- Chromebooks can be completely figured to fit in with your school network environment. See here
- No virus updates required as all is driven from the browser
- No costly licence fees for software such as Office/Virus Protection / Back up solutions / Network software
- No need to worry about backups as everything is on the Google Cloud and lets face it if Google can’t get that right then no one can
- Updates seamlessly done so no need for any downtime due to patches/upgrades etc..
- It has a keyboard. Try typing an essay on an iPad..
- On Amazon UK a Chromebook is £349. In the US on Amazon.com they’re $349 which is £225! That’s a lot cheaper.
- The education version being sold to the UK which includes an administrative panel, is supposedly of a higher build quality and includes a no questions asked returns policy if the Chromebook fails, is £540! This is too expensive especially when you compare it to a Windows Laptop despite all the issues with regard to them (slow boot, not cloud integrated, poor battery life). Come on Google start subsidising these especially to schools.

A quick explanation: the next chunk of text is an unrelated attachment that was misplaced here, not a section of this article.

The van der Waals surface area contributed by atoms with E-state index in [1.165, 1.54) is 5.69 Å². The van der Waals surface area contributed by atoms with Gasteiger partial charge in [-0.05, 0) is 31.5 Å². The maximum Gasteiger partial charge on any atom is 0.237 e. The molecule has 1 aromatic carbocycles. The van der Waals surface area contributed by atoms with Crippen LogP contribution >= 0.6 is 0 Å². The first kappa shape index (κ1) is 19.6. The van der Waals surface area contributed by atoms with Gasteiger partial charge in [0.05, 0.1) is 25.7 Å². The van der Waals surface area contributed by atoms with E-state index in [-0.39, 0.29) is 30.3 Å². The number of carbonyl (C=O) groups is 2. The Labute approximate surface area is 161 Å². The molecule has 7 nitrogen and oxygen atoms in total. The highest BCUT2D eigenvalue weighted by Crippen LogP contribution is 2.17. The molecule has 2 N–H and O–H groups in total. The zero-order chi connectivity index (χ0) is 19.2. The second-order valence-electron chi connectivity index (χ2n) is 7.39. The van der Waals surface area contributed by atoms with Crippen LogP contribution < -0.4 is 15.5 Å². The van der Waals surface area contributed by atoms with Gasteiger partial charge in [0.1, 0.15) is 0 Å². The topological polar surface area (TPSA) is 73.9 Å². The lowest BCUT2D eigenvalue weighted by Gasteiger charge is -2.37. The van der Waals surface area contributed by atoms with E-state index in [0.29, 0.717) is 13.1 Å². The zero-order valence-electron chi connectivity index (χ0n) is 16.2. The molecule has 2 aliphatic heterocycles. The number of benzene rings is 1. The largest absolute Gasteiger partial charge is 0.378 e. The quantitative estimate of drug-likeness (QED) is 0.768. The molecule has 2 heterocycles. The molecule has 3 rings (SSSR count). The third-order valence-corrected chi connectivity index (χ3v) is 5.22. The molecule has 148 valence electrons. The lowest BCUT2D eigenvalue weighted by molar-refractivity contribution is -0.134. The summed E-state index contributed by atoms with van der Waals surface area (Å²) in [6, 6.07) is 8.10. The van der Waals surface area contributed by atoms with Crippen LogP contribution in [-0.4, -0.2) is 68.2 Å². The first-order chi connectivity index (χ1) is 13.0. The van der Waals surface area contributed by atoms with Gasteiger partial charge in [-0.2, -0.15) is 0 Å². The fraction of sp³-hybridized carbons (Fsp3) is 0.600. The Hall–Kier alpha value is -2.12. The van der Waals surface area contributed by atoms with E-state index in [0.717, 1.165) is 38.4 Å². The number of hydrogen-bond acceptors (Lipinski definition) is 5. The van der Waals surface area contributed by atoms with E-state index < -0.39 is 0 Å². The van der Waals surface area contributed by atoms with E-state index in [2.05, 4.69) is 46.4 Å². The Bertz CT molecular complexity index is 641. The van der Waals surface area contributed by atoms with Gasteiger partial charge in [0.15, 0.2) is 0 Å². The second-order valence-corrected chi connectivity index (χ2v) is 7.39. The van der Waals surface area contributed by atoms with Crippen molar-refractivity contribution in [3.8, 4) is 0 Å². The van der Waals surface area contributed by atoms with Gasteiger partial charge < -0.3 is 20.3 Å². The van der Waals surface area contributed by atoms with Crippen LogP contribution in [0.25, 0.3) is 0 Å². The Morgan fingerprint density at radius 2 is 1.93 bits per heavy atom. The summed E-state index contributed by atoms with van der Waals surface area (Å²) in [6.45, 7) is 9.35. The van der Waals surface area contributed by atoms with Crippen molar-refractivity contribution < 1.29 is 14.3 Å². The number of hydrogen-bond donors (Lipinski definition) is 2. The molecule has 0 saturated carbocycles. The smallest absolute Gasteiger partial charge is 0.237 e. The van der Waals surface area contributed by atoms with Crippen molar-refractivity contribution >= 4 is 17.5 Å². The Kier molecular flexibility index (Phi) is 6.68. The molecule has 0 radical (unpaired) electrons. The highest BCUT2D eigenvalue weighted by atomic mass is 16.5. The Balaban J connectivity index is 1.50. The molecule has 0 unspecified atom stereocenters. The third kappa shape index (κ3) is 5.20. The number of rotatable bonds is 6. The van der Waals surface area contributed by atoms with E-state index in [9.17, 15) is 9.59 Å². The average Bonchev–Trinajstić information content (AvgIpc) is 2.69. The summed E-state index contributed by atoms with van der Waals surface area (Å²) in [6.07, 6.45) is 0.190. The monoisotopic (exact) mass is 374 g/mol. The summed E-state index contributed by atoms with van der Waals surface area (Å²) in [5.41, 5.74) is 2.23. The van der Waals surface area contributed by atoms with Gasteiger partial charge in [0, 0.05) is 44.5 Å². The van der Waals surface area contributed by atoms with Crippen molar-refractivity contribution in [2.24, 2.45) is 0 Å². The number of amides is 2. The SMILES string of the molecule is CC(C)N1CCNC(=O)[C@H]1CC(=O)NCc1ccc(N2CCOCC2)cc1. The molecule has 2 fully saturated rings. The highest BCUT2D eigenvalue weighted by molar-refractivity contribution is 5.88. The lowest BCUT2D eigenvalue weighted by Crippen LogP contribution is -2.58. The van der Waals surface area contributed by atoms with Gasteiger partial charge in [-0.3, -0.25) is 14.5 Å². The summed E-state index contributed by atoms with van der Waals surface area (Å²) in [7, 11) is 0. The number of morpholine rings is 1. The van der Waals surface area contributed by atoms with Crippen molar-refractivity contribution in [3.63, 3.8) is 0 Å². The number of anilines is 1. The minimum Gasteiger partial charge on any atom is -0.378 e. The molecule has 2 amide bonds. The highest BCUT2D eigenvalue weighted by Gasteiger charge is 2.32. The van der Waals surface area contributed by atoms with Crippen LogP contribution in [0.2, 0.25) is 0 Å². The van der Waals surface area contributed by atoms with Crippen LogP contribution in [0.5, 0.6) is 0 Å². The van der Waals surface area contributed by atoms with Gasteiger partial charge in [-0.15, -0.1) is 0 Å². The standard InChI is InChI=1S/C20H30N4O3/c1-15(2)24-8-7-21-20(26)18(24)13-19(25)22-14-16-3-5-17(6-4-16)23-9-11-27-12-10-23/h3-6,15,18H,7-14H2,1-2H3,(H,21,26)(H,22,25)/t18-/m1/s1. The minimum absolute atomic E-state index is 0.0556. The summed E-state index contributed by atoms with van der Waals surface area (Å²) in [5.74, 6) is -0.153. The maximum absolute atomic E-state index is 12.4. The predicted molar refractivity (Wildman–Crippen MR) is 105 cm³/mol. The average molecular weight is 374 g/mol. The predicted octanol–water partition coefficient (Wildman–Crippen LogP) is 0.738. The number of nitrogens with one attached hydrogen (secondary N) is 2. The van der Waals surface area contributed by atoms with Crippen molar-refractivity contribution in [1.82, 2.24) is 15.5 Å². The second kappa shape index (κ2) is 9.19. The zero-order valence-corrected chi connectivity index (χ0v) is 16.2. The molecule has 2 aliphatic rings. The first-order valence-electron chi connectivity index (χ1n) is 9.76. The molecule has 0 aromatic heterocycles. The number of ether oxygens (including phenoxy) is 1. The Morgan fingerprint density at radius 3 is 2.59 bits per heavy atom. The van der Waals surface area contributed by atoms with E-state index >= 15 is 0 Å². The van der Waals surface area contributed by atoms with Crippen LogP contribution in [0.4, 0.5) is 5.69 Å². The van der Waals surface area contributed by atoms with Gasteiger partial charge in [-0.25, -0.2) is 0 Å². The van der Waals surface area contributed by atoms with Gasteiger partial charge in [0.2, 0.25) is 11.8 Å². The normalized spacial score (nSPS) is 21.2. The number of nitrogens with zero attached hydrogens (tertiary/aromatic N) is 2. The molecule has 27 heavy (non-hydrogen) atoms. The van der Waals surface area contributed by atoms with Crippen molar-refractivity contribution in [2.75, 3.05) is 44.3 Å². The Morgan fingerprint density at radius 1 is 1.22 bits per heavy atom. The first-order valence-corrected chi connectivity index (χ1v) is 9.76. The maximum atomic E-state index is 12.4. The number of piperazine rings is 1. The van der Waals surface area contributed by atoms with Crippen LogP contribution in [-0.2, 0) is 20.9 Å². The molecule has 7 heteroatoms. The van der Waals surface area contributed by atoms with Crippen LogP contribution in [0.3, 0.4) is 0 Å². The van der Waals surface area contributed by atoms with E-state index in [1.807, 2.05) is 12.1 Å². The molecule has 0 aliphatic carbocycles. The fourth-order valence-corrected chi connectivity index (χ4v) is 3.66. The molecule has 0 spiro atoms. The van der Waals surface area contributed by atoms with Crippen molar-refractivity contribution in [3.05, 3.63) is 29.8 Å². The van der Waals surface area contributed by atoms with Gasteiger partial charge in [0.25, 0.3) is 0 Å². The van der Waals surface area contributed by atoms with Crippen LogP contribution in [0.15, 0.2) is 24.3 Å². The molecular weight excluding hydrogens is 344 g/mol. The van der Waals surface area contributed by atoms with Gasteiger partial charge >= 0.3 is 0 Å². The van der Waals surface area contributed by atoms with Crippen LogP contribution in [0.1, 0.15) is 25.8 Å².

- The current hardware is on the lightweight side and I have noticed that You Tube on occasion can be a little choppy however more recent models are better specced apparently.
So this image below tells us about the internet after 10 years. Where will it be in 10 years time? The explosion of smart phones must have something to do with it especially the use of Twitter. I own a HTC Desire and its revolutionised how I access the net but has turned me a little into a phone stroker much to the annoyance of my long suffering wife..
Would you buy a magazine with a video screen inside it? They’re already doing it in the States as this article shows.
Will there be no break from screens ever? I go to work and use my laptop, I come home and use my desktop, I watch TV on my FlatScreen, I watch Vodcasts on my Zune, play games on my DS, look at the LCD on my watch…